1. A completed application (available in electronic format here). In the application, please list three mentors from the list below that you are interested in working with for the summer program.
  2. A brief resume.
  3. A letter of recommendation (only one) from someone who can attest to your scientific interest and aptitude. Letters of recommendation must be sent directly from the source to ugr@oakland.edu. Letters of recommendation will not be accepted if submitted by the applicant.
  4. Unofficial transcripts from SAIL of all courses taken at OU and transcripts of courses not taken at OU. Please save all transcripts as one file in either .doc(x), .pdf, or .jpeg format.

Deadline: March 7, 2022          Notification of Acceptance: April 11, 2022

All completed applications must be submitted via email to ugr@oakland.edu.

Any questions can be submitted via email to ugr@oakland.edu.

For more information about the Department of Biological Sciences, please click here.

For more information about the Department of Chemistry, please click here.

Mentors from
Biological Sciences

Mentors – Biological Sciences

Dr. Elizabeth Delorme-Axford
Autophagy is a highly conserved pathway (from yeast to human) of cellular self-eating that is essential for metabolism and survival during stress. Current research interests in the lab are focused on identifying mechanisms regulating autophagy and mitophagy in the yeast Saccharomyces cerevisiae. Students can expect to incorporate biochemical, molecular, and cell biological techniques in their projects. Students planning to select Dr. Delorme-Axford as a preferred PI should contact her at delormeaxford@oakland.edu before submitting their application.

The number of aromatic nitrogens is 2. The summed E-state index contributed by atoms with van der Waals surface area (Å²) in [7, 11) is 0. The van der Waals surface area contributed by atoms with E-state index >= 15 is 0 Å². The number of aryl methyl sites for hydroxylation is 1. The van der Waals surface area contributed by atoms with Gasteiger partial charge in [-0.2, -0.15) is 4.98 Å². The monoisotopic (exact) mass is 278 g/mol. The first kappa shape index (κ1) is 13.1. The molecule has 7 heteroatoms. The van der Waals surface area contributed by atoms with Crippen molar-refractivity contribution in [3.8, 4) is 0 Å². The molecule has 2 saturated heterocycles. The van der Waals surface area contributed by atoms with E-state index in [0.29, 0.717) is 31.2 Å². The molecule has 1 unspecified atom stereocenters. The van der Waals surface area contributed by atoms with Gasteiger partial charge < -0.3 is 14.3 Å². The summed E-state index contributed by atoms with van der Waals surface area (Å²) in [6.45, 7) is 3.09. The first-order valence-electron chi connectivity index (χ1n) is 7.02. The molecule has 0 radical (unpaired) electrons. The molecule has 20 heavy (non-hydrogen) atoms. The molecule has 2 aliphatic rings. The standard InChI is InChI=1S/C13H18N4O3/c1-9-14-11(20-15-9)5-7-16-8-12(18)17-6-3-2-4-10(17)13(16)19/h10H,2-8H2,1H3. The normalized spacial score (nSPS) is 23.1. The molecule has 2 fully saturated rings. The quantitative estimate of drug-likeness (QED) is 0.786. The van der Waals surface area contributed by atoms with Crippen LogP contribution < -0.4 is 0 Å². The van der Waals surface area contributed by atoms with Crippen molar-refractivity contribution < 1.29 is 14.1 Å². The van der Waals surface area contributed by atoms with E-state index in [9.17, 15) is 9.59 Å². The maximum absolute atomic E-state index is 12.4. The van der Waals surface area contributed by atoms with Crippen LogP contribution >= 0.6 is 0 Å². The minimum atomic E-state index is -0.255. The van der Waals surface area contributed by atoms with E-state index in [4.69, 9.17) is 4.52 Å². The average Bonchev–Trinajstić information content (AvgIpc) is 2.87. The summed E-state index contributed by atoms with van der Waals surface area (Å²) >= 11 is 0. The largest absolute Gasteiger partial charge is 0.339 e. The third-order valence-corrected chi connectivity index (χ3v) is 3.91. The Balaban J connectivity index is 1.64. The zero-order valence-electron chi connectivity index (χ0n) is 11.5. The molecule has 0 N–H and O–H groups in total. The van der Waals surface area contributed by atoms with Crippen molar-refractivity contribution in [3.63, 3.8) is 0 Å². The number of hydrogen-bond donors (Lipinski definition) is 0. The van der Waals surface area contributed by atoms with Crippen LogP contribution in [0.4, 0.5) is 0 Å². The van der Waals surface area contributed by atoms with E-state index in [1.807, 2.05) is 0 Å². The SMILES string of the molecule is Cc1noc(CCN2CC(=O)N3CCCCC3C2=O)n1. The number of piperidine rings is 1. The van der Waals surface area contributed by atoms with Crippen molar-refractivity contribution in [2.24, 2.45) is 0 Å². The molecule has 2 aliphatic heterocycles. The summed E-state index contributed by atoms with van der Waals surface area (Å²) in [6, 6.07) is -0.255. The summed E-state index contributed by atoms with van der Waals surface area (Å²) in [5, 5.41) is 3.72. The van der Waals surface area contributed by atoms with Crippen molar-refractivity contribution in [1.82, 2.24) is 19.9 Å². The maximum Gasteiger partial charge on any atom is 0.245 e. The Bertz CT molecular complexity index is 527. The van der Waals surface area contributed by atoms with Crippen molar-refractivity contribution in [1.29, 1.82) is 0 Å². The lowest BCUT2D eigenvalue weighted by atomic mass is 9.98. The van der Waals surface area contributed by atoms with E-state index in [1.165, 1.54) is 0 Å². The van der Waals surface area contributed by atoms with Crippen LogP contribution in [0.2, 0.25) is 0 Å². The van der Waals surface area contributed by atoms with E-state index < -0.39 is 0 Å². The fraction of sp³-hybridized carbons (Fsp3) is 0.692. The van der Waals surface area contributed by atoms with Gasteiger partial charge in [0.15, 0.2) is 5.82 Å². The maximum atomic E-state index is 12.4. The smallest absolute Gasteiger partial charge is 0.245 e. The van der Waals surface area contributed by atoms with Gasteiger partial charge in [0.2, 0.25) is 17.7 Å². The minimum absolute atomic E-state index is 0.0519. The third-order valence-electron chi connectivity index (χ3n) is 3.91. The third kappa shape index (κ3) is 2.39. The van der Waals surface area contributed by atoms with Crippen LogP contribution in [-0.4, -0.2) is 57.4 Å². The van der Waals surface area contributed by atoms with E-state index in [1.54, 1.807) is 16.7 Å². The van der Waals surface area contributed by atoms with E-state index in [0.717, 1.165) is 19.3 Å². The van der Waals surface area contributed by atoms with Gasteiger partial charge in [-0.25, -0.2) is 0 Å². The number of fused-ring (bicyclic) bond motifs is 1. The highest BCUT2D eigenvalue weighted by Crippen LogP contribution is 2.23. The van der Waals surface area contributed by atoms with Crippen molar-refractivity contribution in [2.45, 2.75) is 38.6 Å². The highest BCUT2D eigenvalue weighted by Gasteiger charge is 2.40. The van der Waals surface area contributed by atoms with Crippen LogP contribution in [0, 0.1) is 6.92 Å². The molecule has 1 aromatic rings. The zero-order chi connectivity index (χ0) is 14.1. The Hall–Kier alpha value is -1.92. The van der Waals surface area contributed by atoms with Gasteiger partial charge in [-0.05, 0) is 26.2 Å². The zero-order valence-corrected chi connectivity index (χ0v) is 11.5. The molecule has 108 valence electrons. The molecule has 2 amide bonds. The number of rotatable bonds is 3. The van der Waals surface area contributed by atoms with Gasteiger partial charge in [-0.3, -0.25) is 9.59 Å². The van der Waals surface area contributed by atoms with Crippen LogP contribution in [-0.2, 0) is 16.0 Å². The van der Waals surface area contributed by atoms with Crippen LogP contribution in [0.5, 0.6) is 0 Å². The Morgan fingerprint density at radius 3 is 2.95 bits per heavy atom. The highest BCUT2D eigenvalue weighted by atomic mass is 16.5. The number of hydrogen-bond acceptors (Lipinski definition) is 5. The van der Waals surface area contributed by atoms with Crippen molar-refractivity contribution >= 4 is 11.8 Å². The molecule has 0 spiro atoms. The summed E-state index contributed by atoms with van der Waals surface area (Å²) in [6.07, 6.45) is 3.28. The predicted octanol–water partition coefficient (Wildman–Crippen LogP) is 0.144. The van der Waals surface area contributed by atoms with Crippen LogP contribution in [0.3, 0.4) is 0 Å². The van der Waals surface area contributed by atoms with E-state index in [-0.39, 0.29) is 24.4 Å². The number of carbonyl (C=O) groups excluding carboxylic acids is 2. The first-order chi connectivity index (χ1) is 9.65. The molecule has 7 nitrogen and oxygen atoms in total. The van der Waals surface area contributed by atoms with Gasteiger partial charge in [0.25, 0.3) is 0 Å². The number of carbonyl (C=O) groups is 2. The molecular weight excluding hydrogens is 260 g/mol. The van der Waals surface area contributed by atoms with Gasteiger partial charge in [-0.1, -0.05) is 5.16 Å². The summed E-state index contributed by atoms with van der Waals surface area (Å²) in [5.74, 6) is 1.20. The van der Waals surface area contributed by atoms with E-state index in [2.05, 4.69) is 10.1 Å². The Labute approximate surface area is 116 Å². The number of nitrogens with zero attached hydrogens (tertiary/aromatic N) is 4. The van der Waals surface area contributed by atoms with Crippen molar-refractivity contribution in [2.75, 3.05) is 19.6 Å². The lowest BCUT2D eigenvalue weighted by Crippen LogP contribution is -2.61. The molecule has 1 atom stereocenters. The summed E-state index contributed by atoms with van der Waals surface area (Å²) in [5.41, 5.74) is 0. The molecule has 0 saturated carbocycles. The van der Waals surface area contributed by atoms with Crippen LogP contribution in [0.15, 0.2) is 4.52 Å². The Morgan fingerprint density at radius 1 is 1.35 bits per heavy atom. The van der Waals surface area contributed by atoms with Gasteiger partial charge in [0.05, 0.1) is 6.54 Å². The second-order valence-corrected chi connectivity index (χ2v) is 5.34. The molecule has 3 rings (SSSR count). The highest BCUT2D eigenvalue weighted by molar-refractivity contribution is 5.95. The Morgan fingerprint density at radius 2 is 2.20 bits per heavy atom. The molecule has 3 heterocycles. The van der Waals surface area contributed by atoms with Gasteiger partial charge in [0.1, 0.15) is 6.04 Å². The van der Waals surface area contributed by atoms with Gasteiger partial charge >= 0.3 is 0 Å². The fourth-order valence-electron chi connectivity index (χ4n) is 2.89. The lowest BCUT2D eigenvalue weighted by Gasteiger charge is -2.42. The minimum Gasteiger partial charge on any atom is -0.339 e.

Dr. Chhabi Govind
Role of epigenetic modifications in regulating chromatin structure genome-wide.
Govind lab focuses on understanding how DNA is made accessible for the factors involved in DNA-dependent processes. The students will be involved in performing genomic experiments using cutting-edge molecular biology techniques. In particular, they will perform CUT&RUN, which allows determination of a factor binding levels and sites to a base-pair resolution. They will also learn to analyze and interpret genomics data using latest bioinformatic techniques. This will be an excellent opportunity for those students are interested in Gene-regulation, Epigenetic and Genetic regulation of gene-expression, and also for those who would like to learn Bioinformatic analyses of genomic data.
 
Dr. Mary Jamieson
Research in the Jamieson lab examines ecological interactions among species, in particular plants, insects, and microbes. This work aims to inform biodiversity conservation, natural resource management, and sustainable agriculture. A central theme in the Jamieson lab is understanding how plant chemistry mediates interactions with pollinators, herbivores, and microbes, including both antagonistic and beneficial species. Research focuses on plant compounds that are important not only for the ecology of species interactions but also for human health. Some examples of these compounds include phenolic compounds which are important antioxidants and terpenoid compounds which have anti-microbial, insecticidal, nutraceutical, and pharmacological properties. For further information, please visit the Jamieson lab website (www.jamiesonlab.com). Students applications should also contact Dr. Jamieson at mjamieson@oakland.edu to discuss research opportunities before submitting an application.
 
Dr. Shailesh Lal
The SURP project in my lab will investigate the conserved role of a novel mRNA splicing factor encoding RBM48 gene between maize plants and humans.  RBM48 is intricately involved in the splicing of a small novel group of distinct U12 introns found in most plants and animals including humans.  Mutations that interfere with the splicing of U12 introns is associated with proliferative growth mimicking cancer in both plants and animals.  The project will entail CRISPR-Cas9 mediated knockout of RBM48 in human stem cells to investigate the role of this gene in cell differentiation and proliferation.  It will be an excellent opportunity for students to gain hands-on experience in implementing CRISPR-Cas9 in vivo gene editing technology for manipulation of gene expression in human stem cells with impact on biomedical implication.  For details of ongoing research in Shailesh's laboratory, please visit his lab website (http://www.sklallab.com/)
 
Dr. Jiang Lan